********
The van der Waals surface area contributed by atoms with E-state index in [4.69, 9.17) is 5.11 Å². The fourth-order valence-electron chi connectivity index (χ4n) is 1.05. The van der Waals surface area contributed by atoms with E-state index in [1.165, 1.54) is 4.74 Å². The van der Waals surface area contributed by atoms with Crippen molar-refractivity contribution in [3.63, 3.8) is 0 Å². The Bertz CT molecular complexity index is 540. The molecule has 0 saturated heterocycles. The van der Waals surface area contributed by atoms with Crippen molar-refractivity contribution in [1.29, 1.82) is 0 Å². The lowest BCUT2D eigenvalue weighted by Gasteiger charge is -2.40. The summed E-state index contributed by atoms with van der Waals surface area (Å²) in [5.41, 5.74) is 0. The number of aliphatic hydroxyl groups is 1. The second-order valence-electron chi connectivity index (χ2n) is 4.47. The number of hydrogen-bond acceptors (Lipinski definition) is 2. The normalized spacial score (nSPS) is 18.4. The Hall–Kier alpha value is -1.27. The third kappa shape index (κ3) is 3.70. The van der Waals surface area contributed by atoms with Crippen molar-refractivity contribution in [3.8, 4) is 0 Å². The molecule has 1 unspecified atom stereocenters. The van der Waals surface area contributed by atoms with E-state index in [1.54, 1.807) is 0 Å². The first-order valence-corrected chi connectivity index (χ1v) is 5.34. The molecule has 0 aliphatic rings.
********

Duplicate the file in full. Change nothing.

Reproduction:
The van der Waals surface area contributed by atoms with E-state index in [4.69, 9.17) is 5.11 Å². The fourth-order valence-electron chi connectivity index (χ4n) is 1.05. The van der Waals surface area contributed by atoms with E-state index in [1.165, 1.54) is 4.74 Å². The van der Waals surface area contributed by atoms with Crippen molar-refractivity contribution in [3.63, 3.8) is 0 Å². The Bertz CT molecular complexity index is 540. The molecule has 0 saturated heterocycles. The van der Waals surface area contributed by atoms with Crippen molar-refractivity contribution in [1.29, 1.82) is 0 Å². The lowest BCUT2D eigenvalue weighted by Gasteiger charge is -2.40. The summed E-state index contributed by atoms with van der Waals surface area (Å²) in [5.41, 5.74) is 0. The number of aliphatic hydroxyl groups is 1. The second-order valence-electron chi connectivity index (χ2n) is 4.47. The number of hydrogen-bond acceptors (Lipinski definition) is 2. The normalized spacial score (nSPS) is 18.4. The Hall–Kier alpha value is -1.27. The third kappa shape index (κ3) is 3.70. The van der Waals surface area contributed by atoms with Crippen molar-refractivity contribution in [3.8, 4) is 0 Å². The molecule has 1 unspecified atom stereocenters. The van der Waals surface area contributed by atoms with E-state index in [1.54, 1.807) is 0 Å². The first-order valence-corrected chi connectivity index (χ1v) is 5.34. The molecule has 0 aliphatic rings.